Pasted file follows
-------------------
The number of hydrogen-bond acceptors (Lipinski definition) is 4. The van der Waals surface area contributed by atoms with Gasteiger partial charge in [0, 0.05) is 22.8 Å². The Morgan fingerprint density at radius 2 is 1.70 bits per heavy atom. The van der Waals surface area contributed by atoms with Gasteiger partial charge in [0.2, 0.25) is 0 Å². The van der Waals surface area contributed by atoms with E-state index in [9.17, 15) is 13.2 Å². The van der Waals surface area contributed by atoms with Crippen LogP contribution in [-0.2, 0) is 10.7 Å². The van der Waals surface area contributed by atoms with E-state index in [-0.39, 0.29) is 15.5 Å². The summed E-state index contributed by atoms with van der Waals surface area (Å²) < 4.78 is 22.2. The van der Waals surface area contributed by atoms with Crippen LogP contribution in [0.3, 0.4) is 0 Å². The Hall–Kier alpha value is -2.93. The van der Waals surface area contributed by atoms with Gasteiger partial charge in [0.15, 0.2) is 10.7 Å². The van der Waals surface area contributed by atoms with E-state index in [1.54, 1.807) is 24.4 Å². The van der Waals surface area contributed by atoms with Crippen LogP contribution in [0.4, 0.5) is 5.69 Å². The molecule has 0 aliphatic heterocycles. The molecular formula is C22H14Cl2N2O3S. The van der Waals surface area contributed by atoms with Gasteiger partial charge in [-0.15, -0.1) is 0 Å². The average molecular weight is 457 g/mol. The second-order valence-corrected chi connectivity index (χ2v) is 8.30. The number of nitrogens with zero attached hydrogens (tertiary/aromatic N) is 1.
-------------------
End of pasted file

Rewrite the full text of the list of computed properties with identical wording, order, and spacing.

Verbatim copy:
The number of hydrogen-bond acceptors (Lipinski definition) is 4. The van der Waals surface area contributed by atoms with Gasteiger partial charge in [0, 0.05) is 22.8 Å². The Morgan fingerprint density at radius 2 is 1.70 bits per heavy atom. The van der Waals surface area contributed by atoms with Gasteiger partial charge in [0.2, 0.25) is 0 Å². The van der Waals surface area contributed by atoms with E-state index in [9.17, 15) is 13.2 Å². The van der Waals surface area contributed by atoms with Crippen LogP contribution in [-0.2, 0) is 10.7 Å². The van der Waals surface area contributed by atoms with E-state index in [-0.39, 0.29) is 15.5 Å². The summed E-state index contributed by atoms with van der Waals surface area (Å²) < 4.78 is 22.2. The van der Waals surface area contributed by atoms with Crippen LogP contribution in [0.3, 0.4) is 0 Å². The Hall–Kier alpha value is -2.93. The van der Waals surface area contributed by atoms with Gasteiger partial charge in [0.15, 0.2) is 10.7 Å². The van der Waals surface area contributed by atoms with E-state index in [1.54, 1.807) is 24.4 Å². The van der Waals surface area contributed by atoms with Crippen LogP contribution in [0.4, 0.5) is 5.69 Å². The molecule has 0 aliphatic heterocycles. The molecular formula is C22H14Cl2N2O3S. The van der Waals surface area contributed by atoms with Gasteiger partial charge in [-0.15, -0.1) is 0 Å². The average molecular weight is 457 g/mol. The second-order valence-corrected chi connectivity index (χ2v) is 8.30. The number of nitrogens with zero attached hydrogens (tertiary/aromatic N) is 1.